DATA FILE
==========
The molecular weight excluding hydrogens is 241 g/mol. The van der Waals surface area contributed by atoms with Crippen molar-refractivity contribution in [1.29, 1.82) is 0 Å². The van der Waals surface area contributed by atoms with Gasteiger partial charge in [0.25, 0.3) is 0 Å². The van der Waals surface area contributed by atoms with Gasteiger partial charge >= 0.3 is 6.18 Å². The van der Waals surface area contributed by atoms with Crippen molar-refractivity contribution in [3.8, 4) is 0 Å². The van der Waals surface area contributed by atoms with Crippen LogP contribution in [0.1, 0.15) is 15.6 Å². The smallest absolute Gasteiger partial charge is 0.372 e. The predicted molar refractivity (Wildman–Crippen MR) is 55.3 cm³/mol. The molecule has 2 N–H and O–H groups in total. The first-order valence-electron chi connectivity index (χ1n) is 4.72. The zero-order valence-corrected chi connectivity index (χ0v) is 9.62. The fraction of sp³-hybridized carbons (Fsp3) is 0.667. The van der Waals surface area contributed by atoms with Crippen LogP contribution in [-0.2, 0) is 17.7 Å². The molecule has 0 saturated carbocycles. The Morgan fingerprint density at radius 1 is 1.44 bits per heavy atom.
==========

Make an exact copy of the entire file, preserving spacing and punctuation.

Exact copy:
The molecular weight excluding hydrogens is 241 g/mol. The van der Waals surface area contributed by atoms with Crippen molar-refractivity contribution in [1.29, 1.82) is 0 Å². The van der Waals surface area contributed by atoms with Gasteiger partial charge in [0.25, 0.3) is 0 Å². The van der Waals surface area contributed by atoms with Gasteiger partial charge >= 0.3 is 6.18 Å². The van der Waals surface area contributed by atoms with Crippen molar-refractivity contribution in [3.8, 4) is 0 Å². The van der Waals surface area contributed by atoms with Crippen LogP contribution in [0.1, 0.15) is 15.6 Å². The smallest absolute Gasteiger partial charge is 0.372 e. The predicted molar refractivity (Wildman–Crippen MR) is 55.3 cm³/mol. The molecule has 2 N–H and O–H groups in total. The first-order valence-electron chi connectivity index (χ1n) is 4.72. The zero-order valence-corrected chi connectivity index (χ0v) is 9.62. The fraction of sp³-hybridized carbons (Fsp3) is 0.667. The van der Waals surface area contributed by atoms with Crippen LogP contribution in [-0.2, 0) is 17.7 Å². The molecule has 0 saturated carbocycles. The Morgan fingerprint density at radius 1 is 1.44 bits per heavy atom.